Moving Scale Pattern 61
When we move scale pattern 61 up one fret from the E heel, what were opens are now 1 frets.
For the key of E Major [heel, the lowest it can go], we could call this pattern 60, since we don’t have to fret the nut. And playing it in P0 (index on the nut) would show us the movable fingering.
This pattern, along with 51 & 52, are naturally 3 tones per string. Patterns 51 & 61 are the only 2 forms which are solo heels. When we move E up one fret, it is F, which is also an origin [1 of the 7 heels]. And when we move A Major up one fret, it is B♭, which is also one of the heels.
+1 = F Major
Here’s the F Major scale starting in P1. It’s the E scale form moved up one fret. We’ll stick with 3 tones per string, but keep our alpha-tone order (start on lowest key tone – F in this instance, play to highest, then lowest, and back to the starting tone).
The scale begins in P1 (extending for 3 & 5 frets). We will shift to P2 for the 2 and 3 strings, and P3 for 2 & 1 strings.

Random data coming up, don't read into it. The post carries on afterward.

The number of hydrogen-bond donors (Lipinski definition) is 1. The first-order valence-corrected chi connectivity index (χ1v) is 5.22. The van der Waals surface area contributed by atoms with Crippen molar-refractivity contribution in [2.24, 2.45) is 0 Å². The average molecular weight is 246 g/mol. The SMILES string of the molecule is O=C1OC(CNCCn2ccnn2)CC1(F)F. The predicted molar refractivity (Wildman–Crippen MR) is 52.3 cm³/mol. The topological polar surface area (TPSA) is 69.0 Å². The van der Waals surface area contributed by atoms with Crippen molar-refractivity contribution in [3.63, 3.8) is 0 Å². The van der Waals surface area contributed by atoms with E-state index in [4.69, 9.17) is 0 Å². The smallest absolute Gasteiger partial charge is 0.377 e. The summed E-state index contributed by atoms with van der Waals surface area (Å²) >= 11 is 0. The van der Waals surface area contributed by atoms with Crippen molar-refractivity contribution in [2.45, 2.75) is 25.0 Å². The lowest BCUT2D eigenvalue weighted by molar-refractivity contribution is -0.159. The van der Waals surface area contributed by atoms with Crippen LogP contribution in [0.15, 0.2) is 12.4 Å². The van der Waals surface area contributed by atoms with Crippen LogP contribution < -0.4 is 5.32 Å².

Play the scale, as shown in the tab. This scale form can be played in this manner, in every position, and thus every key. 12 for 1 = movable to every position → 12 Major scales.
F is also another one of the 7 Majors heels. If we were to play it in P1 only using open strings, this is scale pattern 62.
F Major is the “opposite” of F♯. F♯ Major has 6 sharps (F♯, C♯, G♯, D♯, A♯, E♯). In F, the F, C, G, D, A, & E are naturals. In F, the only flat is B flat. In F♯, only the B is natural (though the E♯ in F♯ is aka E natural).
Since the lowest tone [in this scale, the F] is the 1st degree of the scale, this pattern is sometimes referred to as Ionian [see Modes].
Scale Names by Position
When we move this shape to these positions…the key is…